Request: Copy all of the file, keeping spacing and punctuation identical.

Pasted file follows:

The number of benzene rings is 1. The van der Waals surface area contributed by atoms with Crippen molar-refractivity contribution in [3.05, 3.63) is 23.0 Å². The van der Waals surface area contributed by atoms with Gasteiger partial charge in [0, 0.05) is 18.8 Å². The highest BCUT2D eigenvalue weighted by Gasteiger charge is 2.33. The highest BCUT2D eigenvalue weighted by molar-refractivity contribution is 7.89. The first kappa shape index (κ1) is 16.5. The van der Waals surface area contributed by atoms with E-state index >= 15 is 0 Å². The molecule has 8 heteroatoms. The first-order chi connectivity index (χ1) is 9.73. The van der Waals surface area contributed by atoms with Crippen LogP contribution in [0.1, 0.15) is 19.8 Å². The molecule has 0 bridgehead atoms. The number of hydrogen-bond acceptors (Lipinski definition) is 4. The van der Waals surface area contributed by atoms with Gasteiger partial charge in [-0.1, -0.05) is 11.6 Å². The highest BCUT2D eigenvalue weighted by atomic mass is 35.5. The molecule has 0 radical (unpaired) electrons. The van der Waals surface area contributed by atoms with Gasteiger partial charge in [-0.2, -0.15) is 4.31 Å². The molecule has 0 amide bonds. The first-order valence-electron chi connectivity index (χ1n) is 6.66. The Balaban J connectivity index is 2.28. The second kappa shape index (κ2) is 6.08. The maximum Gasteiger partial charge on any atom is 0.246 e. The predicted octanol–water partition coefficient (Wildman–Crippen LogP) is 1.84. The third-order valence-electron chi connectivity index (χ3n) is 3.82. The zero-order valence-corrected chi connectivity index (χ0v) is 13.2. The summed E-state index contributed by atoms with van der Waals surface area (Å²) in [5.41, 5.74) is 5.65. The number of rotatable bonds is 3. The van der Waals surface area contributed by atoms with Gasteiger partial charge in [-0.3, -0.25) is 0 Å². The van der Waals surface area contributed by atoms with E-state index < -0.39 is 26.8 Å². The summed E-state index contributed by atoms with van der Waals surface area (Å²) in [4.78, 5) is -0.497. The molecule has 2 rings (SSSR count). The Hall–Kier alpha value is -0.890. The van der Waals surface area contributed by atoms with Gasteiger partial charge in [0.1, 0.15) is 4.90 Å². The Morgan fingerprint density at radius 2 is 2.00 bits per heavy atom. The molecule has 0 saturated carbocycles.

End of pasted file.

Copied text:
The number of benzene rings is 1. The van der Waals surface area contributed by atoms with Crippen molar-refractivity contribution in [3.05, 3.63) is 23.0 Å². The van der Waals surface area contributed by atoms with Gasteiger partial charge in [0, 0.05) is 18.8 Å². The highest BCUT2D eigenvalue weighted by Gasteiger charge is 2.33. The highest BCUT2D eigenvalue weighted by molar-refractivity contribution is 7.89. The first kappa shape index (κ1) is 16.5. The van der Waals surface area contributed by atoms with E-state index >= 15 is 0 Å². The molecule has 8 heteroatoms. The first-order chi connectivity index (χ1) is 9.73. The van der Waals surface area contributed by atoms with Crippen LogP contribution in [0.1, 0.15) is 19.8 Å². The molecule has 0 bridgehead atoms. The number of hydrogen-bond acceptors (Lipinski definition) is 4. The van der Waals surface area contributed by atoms with Gasteiger partial charge in [-0.1, -0.05) is 11.6 Å². The highest BCUT2D eigenvalue weighted by atomic mass is 35.5. The molecule has 0 radical (unpaired) electrons. The van der Waals surface area contributed by atoms with Gasteiger partial charge in [-0.2, -0.15) is 4.31 Å². The molecule has 0 amide bonds. The first-order valence-electron chi connectivity index (χ1n) is 6.66. The Balaban J connectivity index is 2.28. The second kappa shape index (κ2) is 6.08. The maximum Gasteiger partial charge on any atom is 0.246 e. The predicted octanol–water partition coefficient (Wildman–Crippen LogP) is 1.84. The third-order valence-electron chi connectivity index (χ3n) is 3.82. The zero-order valence-corrected chi connectivity index (χ0v) is 13.2. The summed E-state index contributed by atoms with van der Waals surface area (Å²) in [5.41, 5.74) is 5.65. The number of rotatable bonds is 3. The van der Waals surface area contributed by atoms with Gasteiger partial charge in [-0.3, -0.25) is 0 Å². The van der Waals surface area contributed by atoms with E-state index < -0.39 is 26.8 Å². The summed E-state index contributed by atoms with van der Waals surface area (Å²) in [4.78, 5) is -0.497. The molecule has 2 rings (SSSR count). The Hall–Kier alpha value is -0.890. The van der Waals surface area contributed by atoms with Gasteiger partial charge in [0.1, 0.15) is 4.90 Å². The Morgan fingerprint density at radius 2 is 2.00 bits per heavy atom. The molecule has 0 saturated carbocycles.